• Should the links go to an external, public-domain resource like the Lewis & Short dictionary, or should we create a simpler internal glossary?
  • And if we create an internal glossary, should that be another area where users and subscribers contribute?

This story actually contains a lot of opposites and synonyms that we might explore … some, of course, will have been explored already in previous Lectiōnēs, but we might have links to those explanations in case anyone needs a review. For example – et grātiās maximās to our faithful reader Elizabeth, who asked a great question about this on Friday – we address various words that mean “should” or “must” in a quid novī? note in Lectiō X in the current draft, but we may move it back by a few Lectiōnēs before we’re finished:

quid novī?

By now, you have probably noticed a lot of different ways that Latin speakers express the idea that they need to or should or have to do something:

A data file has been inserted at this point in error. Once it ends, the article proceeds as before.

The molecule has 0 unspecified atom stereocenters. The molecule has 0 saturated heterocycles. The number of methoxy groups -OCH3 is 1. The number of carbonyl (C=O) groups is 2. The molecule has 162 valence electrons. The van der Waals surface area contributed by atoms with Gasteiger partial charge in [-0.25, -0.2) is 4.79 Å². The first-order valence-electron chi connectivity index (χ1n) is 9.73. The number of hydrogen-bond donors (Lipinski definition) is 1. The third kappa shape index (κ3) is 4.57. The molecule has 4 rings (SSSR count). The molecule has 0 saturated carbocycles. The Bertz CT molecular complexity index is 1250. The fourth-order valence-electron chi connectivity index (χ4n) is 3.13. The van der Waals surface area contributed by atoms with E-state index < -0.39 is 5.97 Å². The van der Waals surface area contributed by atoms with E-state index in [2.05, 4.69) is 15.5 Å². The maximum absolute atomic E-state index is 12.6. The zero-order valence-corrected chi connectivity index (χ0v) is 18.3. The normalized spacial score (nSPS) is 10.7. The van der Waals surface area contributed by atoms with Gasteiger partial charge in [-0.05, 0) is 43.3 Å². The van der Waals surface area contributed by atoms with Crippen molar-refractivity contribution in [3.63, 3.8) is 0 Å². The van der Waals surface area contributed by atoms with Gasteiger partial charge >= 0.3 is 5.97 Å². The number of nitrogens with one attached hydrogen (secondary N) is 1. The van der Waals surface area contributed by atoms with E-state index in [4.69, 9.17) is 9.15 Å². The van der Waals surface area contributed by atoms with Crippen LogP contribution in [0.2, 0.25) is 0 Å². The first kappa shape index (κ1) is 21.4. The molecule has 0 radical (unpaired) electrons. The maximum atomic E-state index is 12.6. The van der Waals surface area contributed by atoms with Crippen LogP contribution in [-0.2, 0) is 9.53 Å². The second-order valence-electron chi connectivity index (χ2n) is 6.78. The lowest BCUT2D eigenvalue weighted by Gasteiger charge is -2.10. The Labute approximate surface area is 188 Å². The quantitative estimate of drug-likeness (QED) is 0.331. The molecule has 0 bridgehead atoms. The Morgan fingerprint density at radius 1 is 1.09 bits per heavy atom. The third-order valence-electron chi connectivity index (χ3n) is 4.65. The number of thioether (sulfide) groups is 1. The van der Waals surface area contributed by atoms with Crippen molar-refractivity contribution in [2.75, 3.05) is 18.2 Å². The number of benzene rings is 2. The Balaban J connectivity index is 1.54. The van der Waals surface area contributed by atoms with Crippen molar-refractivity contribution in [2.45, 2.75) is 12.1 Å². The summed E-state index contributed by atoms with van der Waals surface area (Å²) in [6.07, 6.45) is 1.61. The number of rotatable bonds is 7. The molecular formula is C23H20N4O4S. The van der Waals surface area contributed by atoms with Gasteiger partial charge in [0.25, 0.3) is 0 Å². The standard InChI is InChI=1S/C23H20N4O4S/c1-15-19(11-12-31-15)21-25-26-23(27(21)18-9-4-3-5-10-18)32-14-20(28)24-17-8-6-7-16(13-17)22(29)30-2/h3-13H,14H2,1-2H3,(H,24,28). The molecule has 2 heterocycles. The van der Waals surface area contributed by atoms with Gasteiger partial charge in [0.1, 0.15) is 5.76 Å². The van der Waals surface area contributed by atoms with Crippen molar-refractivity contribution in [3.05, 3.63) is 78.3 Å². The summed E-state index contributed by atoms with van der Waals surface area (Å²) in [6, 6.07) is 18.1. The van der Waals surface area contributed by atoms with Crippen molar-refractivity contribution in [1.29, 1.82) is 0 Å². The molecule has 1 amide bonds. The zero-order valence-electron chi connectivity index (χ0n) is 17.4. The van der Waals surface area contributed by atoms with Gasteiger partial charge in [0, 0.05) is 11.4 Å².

You may be wondering what the differences are. So were we :-), so we consulted the relevant entries from Lewis & Short’s Latin Dictionary at Glossa. This is what we learned:

  • decet means “It is seemly, comely, becoming,; it beseems, behooves, is fitting, suitable, proper” ( It’s related to the word decōrum, which means “right” or “proper,” and to decus (glory or honor) and dignus (worthy or deserving).
  • oportet means “it is necessary, needful, proper, becoming, or reasonable; it behooves; I ( thou, he, etc.) must or ought” ( and is related to the word opus, which means “task or work.”